A true traveller's traveller, Jonny Bealby has intimately explored a staggering number of exotic countries. Thankfully, when he decided to undertake a daring circumnavigation of Africa by motorbike, Jonny made sure he wrote all about the many and varied trials and tribulations encountered 'on the road.'
The resultant book was entitled Running With The Moon, and it became a roaring success. Bolstered by the public's reaction to his way with words, Jonny went on to write about his next extraordinary 'trip' of a lifetime as he travelled through India, Pakistan and Afghanistan on foot.
He called it For A Pagan Song, and it painted the most revealing portrait of the politically troubled yet fascinating and beautiful area in exquisite detail. Silk Dreams, Troubled Road came next: a rip-roaring account of Jonny's travels on horseback along The Silk Road.
In the wake of having penned and published three highly original and hugely successful travel-orientated books, Jonny boldly set about establishing an adventure tour company of his own.
Eager for others to savour the types of unique experiences he had indulged in, Jonny set up Wild Frontiers, a versatile tour company with a huge difference.
Priding itself on taking adventurous travellers to countries as far-flung as India, Georgia, Turkey, Pakistan and Morocco amongst many others, Wild Frontiers actively encourages cross-cultural interaction like few other adventure tour companies.
Since founding the company in 2002, Jonny's 'Wild Frontiers' has been a genuine success story, attracting the attention of champion jockey Richard Dunwoody (who leads tours for the company) and much-loved celebrity traveller Michael Palin.
Book-writing and the day-to-day running of 'Wild Frontiers' aside, Jonny has penned innumerable articles for high-profile publications such as The Guardian and Wanderlust. What's more, he used to be heavily involved with the music industry, his work as a sound engineer leading him to form his own band called The Tin Gods in 1984.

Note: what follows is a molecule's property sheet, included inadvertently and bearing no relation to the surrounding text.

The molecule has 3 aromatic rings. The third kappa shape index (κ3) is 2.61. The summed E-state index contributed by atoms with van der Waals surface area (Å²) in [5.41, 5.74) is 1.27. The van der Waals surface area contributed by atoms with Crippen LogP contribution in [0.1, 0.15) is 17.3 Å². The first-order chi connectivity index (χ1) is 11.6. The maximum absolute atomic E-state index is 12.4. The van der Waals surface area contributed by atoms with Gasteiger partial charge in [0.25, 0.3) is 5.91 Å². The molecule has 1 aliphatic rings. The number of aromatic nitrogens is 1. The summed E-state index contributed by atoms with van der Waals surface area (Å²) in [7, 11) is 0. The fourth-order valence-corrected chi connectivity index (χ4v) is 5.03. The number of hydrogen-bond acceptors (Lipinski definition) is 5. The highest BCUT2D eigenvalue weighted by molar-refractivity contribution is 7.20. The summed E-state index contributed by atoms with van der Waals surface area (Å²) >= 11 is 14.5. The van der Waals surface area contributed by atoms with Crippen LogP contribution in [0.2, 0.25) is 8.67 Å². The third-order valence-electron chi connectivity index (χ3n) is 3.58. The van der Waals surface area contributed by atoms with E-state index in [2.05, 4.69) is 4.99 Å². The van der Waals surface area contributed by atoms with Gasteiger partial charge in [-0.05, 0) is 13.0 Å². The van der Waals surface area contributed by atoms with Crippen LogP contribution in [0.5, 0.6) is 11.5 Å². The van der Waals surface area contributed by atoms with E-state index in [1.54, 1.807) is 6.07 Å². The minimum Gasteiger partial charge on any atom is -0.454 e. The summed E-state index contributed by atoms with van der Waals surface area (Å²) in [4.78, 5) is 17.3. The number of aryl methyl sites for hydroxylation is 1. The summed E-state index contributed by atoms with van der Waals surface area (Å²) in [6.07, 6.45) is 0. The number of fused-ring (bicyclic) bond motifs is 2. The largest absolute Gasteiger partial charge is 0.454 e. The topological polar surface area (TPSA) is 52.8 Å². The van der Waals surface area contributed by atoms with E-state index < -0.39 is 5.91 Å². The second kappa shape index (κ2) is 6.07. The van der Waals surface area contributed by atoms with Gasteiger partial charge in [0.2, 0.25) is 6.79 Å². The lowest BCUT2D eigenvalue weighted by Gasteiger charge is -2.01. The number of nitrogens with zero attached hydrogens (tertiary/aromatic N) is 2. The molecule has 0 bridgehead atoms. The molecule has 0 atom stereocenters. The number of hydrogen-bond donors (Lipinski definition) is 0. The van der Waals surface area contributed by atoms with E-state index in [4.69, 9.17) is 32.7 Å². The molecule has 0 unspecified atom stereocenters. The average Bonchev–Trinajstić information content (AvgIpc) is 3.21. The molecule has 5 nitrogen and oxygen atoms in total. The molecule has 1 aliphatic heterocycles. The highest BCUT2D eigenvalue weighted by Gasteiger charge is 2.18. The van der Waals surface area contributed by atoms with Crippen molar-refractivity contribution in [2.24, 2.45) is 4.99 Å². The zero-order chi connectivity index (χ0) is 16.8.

An inspirational workaholic who has never shied away from the act of pursuing his dreams, Jonny is a remarkable character. In spite of his hectic work schedule, Jonny still kindly set aside time to answer Steve's questions, revealing all about a clutch of exciting new 'WF' tours pulsating in the pipeline.
Hello Jonny, how are things?
Fine, busy as usual...
You are a travel writer and an adventure tour company operator. Did you find that it was a natural progression for you to set up 'Wild Frontiers' in the wake of you having penned and published three beautifully written books set in far flung countires?
Yes I did - although I think it is a unique story. Travelling to the places I did as a writer and journalist opened my eyes to some extraordinary places... it was very natural to want to share them with others
Your first book was called 'Running With The Moon' and it chronicled your adventures on the back of a motorbike around Africa. Was it your intention from day one of the trip to keep a diary and ultimately adapt it into a book for publication?
No, absolutely not. I failed English O-Level five times so the idea of me becoming a writer was absurd to say the least. It was just the more I travelled the more I realised I was doing something different and the idea of writing stemmed from that. I did keep a diary and kept abbreviated notes and one thing I have been blessed with is a very good memory so it was not hard to remember. Once I started, I actually found I enjoyed writing - I still do.
Do you enjoy the process of writing, and of documenting in detail the trials and tribulations of your day to day life on the road?
Not so much on the road, but I do very little actual writing on the road. As I just said, I have a good memory and I found the smallest note will trigger a torrent of images. I find sitting looking at a computer screen, I can zone back into the moment and occasionally drag up memories I didn't know I had. It's very fulfilling as you get to experience the event all over again.
Your second book, 'For A Pagan Song' focused on a trip you made on foot through Afghsnistan. Had Afghanistan long fascinated you, and what is your overriding memory of that trip?
I read 'The Man Who Would Be King' in my early twenties. Ever since, Afghanistan had loomed large. I have been lucky enough to travel to nearly 100 countries, but it is by far the most fascinating. That said, probably my abiding memory was of leaving it! Standing on a high mountain pass, with Afghanistan and danger to my back, and Pakistan and safety to my front, was a wonderful feeling.
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